writing

Heavy

I’ve decided to use my mom’s unfinished poetry journal for the memory book I started today. It’s the same faded old book, with a cover that looks like an offset print version of italian marbled paper, that I used for a last minute makeshift guest list at her service and memorial.

This is grief in the age of pandemic.

Mom bought the journal maybe 25 years ago, to celebrate landing an awesome job in the city. I found my dad’s journal today from that time period. He wrote, “Catherine’s going to work for the CFO of Fabrik Communications. We have health insurance again for the first time in 3 years.”

Now that made me cry. Did I know they were uninsured? I didn’t start taking care of them til the year 2000 or so.

Use what you have, I told myself the morning of her funeral. There’s no time now, to shop for the quote-unquote “right thing.”

Anyway, such a relief not to have to go out. And go where, exactly? That’s right, everything’s closed. This was before Books, Inc opened back up. She died at the start of Memorial Day weekend, 2020.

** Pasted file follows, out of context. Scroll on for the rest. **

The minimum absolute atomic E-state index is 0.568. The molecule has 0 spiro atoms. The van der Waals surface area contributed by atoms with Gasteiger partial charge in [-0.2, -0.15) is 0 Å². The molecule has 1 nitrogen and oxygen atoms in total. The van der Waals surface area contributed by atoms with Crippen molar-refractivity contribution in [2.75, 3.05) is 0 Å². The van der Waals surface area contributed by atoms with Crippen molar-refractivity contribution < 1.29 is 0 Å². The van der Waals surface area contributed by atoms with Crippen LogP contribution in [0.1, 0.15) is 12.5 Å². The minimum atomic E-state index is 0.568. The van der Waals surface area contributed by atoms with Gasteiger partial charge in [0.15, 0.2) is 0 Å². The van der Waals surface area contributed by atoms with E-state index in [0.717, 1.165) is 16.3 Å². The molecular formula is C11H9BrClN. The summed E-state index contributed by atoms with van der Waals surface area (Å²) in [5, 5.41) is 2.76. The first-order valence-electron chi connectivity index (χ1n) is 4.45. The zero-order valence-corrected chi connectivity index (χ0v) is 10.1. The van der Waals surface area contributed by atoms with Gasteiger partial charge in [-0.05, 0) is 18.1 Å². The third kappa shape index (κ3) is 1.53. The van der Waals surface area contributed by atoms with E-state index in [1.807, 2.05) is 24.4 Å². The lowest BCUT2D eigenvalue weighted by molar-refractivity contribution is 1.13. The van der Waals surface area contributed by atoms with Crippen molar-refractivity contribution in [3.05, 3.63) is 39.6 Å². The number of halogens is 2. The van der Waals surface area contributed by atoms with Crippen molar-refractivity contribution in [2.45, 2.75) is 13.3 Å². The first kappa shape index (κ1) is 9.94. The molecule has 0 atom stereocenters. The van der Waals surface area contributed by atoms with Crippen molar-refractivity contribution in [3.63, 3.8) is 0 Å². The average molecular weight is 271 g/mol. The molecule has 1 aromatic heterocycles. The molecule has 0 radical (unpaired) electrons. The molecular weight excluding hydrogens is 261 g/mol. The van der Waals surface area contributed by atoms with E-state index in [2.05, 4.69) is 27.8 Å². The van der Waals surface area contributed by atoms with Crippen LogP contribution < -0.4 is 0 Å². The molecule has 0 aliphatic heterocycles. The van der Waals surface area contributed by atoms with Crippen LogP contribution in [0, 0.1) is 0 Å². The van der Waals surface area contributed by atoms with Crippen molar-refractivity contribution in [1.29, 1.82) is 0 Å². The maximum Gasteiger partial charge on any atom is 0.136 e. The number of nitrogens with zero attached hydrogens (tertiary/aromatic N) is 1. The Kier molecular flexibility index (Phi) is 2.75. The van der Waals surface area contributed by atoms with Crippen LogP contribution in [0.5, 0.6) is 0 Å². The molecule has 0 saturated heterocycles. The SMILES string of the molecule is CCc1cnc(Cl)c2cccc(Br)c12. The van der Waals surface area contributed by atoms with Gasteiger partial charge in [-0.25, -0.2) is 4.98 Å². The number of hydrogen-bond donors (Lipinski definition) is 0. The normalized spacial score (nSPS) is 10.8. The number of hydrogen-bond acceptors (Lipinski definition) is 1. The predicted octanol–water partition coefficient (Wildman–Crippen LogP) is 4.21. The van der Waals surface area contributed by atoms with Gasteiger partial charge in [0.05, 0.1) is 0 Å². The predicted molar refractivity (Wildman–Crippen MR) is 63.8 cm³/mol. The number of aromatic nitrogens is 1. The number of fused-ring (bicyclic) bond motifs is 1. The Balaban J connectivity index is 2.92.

But in letting myself not over-plan anything, I was able to accept and even be grateful for, all the constraints placed upon me during the process.

I found the perfect notebook to upcycle.

womenwhosubmit, writing

Left or Right

When the new neighbors moved in across the street, Major Charles Cornelius McWilton counted two hippie parents and two small children. One, a babe in arms; the other, a little girl who was past toddling, and well into running. Though retired, Major McWilton continued to live a highly ordered life and was none too pleased about these new arrivals.

The husband had a shifty look about him, with that wide tie and bushy mustache. The wife wore a shapeless muumuu every day. She also left her long, lank hair hanging down in her eyes. She probably hadn’t seen the inside of a beauty salon in her entire life.

Continue reading “Left or Right”

writing

The Predetermined Path

“I’ll be right back,” the doctor told me. My feet in stirrups, my sit-bones teetering over the metal edge of the table, my lower back and upper ass stuck to the paper sheet. Call me hysterical, but I do not much enjoy the spread-eagle position while my gynecologist leaves unexpectedly to do something mysterious elsewhere.

I know I shouldn’t have, but I’d stayed up late the night before, reading everything on WebMD about the fertility-confirming procedure I was having, called a hysterosalpingogram. Vast numbers of Internet commenters warned me it could be painful. Very painful. Like screaming painful.

Continue reading “The Predetermined Path”